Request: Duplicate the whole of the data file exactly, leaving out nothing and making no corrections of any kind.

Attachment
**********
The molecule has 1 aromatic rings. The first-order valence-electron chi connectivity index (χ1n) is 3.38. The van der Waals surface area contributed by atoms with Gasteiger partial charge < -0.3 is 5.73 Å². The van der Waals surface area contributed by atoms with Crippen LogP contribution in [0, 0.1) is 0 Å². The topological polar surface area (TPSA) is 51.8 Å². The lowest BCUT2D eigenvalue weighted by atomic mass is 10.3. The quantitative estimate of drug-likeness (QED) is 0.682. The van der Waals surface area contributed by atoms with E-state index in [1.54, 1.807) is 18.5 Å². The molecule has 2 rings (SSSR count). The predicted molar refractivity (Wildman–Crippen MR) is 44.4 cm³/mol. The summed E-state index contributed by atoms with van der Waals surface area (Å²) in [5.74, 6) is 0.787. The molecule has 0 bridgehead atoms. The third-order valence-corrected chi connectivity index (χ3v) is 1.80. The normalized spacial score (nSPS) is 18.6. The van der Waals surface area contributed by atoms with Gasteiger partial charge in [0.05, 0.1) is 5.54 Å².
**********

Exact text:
The molecule has 1 aromatic rings. The first-order valence-electron chi connectivity index (χ1n) is 3.38. The van der Waals surface area contributed by atoms with Gasteiger partial charge < -0.3 is 5.73 Å². The van der Waals surface area contributed by atoms with Crippen LogP contribution in [0, 0.1) is 0 Å². The topological polar surface area (TPSA) is 51.8 Å². The lowest BCUT2D eigenvalue weighted by atomic mass is 10.3. The quantitative estimate of drug-likeness (QED) is 0.682. The van der Waals surface area contributed by atoms with E-state index in [1.54, 1.807) is 18.5 Å². The molecule has 2 rings (SSSR count). The predicted molar refractivity (Wildman–Crippen MR) is 44.4 cm³/mol. The summed E-state index contributed by atoms with van der Waals surface area (Å²) in [5.74, 6) is 0.787. The molecule has 0 bridgehead atoms. The third-order valence-corrected chi connectivity index (χ3v) is 1.80. The normalized spacial score (nSPS) is 18.6. The van der Waals surface area contributed by atoms with Gasteiger partial charge in [0.05, 0.1) is 5.54 Å².